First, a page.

Between the Eagle and the Dragon – A Review of David Shambaugh’s Where Great Powers Meet: America and China in Southeast Asia

Portuguese traveller Tomé Pires once remarked that ‘Whoever is Lord in Malacca, has his hand on the throat of Venice’. Perhaps this exact sentiment echoes in the mind of David Shambaugh in the preface of his new book, Where Great Powers Meet: America and China in Southeast Asia, as he marvels at the ships from all over the world that pass through the Malacca Strait and the immense Chinese-sponsored infrastructure projects being built right next to it. However, Malacca is just one of the many factors that make the southeastern corner of the Asian continent one of the most geopolitically significant regions on the planet. Due to its unique position in the realm of international politics, Southeast Asia serves as a microcosm of the global competition between two of the world’s biggest superpowers – the USA and China.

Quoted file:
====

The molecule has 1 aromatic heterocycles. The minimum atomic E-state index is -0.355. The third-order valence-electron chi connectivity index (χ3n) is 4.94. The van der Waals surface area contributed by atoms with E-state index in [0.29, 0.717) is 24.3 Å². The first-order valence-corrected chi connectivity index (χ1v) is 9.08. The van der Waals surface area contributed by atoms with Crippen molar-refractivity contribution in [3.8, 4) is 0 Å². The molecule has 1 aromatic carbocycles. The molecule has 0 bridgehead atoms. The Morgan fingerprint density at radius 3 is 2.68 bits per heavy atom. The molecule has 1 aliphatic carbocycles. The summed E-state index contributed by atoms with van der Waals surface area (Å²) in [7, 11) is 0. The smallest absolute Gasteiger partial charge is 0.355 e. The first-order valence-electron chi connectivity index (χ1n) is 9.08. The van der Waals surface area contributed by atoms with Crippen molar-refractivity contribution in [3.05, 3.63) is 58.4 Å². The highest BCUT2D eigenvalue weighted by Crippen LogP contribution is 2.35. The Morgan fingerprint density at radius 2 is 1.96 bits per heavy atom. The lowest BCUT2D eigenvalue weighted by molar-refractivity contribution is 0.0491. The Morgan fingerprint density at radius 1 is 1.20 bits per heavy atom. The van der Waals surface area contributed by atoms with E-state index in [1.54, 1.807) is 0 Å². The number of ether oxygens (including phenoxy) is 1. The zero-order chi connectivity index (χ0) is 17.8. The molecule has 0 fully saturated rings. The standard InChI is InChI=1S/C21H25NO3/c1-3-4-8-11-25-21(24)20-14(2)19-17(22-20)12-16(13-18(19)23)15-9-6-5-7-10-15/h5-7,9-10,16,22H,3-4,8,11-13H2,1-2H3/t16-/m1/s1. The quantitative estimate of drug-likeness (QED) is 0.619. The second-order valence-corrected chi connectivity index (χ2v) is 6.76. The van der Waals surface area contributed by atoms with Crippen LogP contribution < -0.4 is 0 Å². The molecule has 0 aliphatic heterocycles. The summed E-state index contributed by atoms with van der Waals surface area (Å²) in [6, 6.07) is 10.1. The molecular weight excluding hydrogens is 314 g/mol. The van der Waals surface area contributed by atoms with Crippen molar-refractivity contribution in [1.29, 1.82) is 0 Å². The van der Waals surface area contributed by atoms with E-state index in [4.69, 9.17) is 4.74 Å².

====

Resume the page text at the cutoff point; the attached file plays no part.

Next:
In his latest work, David Shambaugh – the director of the China Policy Program at the Elliot School of International Affairs in Washington D.C. – delves into the dynamics of the rivalry between the two nations as it plays out in Southeast Asia. By tracing the historical legacy of the US and China in the region, he explains their contemporary roles with respect to the ten member states of the Association of Southeast Asian Nations (ASEAN), setting in context his predictions for the future of these power relations. Through the course of seven chapters, Shambaugh argues that the potential capabilities of the United States in Southeast Asia are “underappreciated”, while those of the People’s Republic of China is “overestimated”.